Risk of Peer Rejection

Children with intellectual disability and learning disabilities are at a higher risk of experiencing peer rejection compared to their typically developing peers. The functional limitations in social communication and social relationship skills can hinder positive engagement with peers [6]. From a young age, children with intellectual disability display ineffective and isolating social play behaviors, while those with learning disabilities struggle with social skills deficits that impede social problem-solving and effective peer engagement.

Family Interaction Impact

Competent social behaviors and supportive family interactions play a crucial role in children's peer adjustment during elementary school. Warmth, support, and active engagement are particularly relevant in promoting positive relationships with peers. Active listening and effective problem-solving skills are predictors of greater acceptance from peers [6].

Family interactions provide a context for children with intellectual disability and learning disabilities to develop the necessary social behaviors for effective peer relationships. Mothers who encourage egalitarian problem-solving behaviors in their children tend to promote more engaged and skillful problem-solving. On the other hand, controlling and directive behaviors from mothers tend to result in fewer of these behaviors by the children. Fathers' behaviors have mixed associations, possibly due to their reactions to children's unengaged and negative behaviors. Although children with intellectual disability may face challenges in actively and effectively engaging in family problem-solving discussions, families often adapt to their circumstances without resorting to negative or ineffective styles of relating.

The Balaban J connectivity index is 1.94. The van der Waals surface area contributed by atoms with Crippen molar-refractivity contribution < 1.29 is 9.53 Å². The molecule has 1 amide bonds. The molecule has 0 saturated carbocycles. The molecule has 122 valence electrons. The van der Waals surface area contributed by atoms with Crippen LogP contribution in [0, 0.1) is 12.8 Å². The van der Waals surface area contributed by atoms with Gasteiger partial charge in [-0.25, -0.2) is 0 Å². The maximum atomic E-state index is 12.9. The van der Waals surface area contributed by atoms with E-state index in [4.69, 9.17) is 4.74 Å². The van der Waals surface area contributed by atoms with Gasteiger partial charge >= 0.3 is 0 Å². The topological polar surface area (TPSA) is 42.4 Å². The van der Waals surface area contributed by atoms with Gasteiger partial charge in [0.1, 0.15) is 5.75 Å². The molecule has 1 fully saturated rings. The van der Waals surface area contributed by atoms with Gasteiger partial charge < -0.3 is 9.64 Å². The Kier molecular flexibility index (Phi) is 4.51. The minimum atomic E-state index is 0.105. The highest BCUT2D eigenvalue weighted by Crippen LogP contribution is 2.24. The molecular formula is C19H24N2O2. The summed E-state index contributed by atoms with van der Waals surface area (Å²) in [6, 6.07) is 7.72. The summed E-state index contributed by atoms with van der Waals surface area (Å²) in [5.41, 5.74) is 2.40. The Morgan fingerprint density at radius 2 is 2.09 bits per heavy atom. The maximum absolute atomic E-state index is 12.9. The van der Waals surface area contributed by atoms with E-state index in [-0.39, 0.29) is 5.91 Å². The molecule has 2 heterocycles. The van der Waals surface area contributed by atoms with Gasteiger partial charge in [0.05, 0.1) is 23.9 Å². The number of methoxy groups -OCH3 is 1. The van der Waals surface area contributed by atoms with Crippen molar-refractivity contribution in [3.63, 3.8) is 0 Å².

Promoting Effective Social Behaviors

Given the limited success of child-focused interventions in peer settings, efforts to improve social behaviors in children with intellectual disability and learning disabilities should focus on enhancing family interactions. By creating a supportive and nurturing environment, families can play a crucial role in the development of effective social behaviors. Encouraging egalitarian problem-solving, active listening, and engagement can positively influence the social skills and peer relationships of children with disabilities [6].

In summary, children with intellectual disability face an increased risk of peer rejection due to their social communication and relationship skill limitations. However, with supportive family interactions and a focus on promoting effective social behaviors, it is possible to create an environment where these children can develop positive relationships with their peers. By nurturing warmth, support, and active problem-solving skills, families can play a vital role in helping children with intellectual disability navigate the social complexities of their lives.

References

[1]: https://www.ncbi.nlm.nih.gov/pmc/articles/PMC9303229/

[2]: https://www.ncbi.nlm.nih.gov/pmc/articles/PMC3299352/

[3]: https://www.ncbi.nlm.nih.gov/pmc/articles/PMC8535692/

[4]: https://www.mentalhelp.net/intellectual-disabilities/behavioral-and-psychological-features/

[5]: https://www.ncbi.nlm.nih.gov/pmc/articles/PMC9513363/

[6]: https://www.ncbi.nlm.nih.gov/pmc/articles/PMC5737926/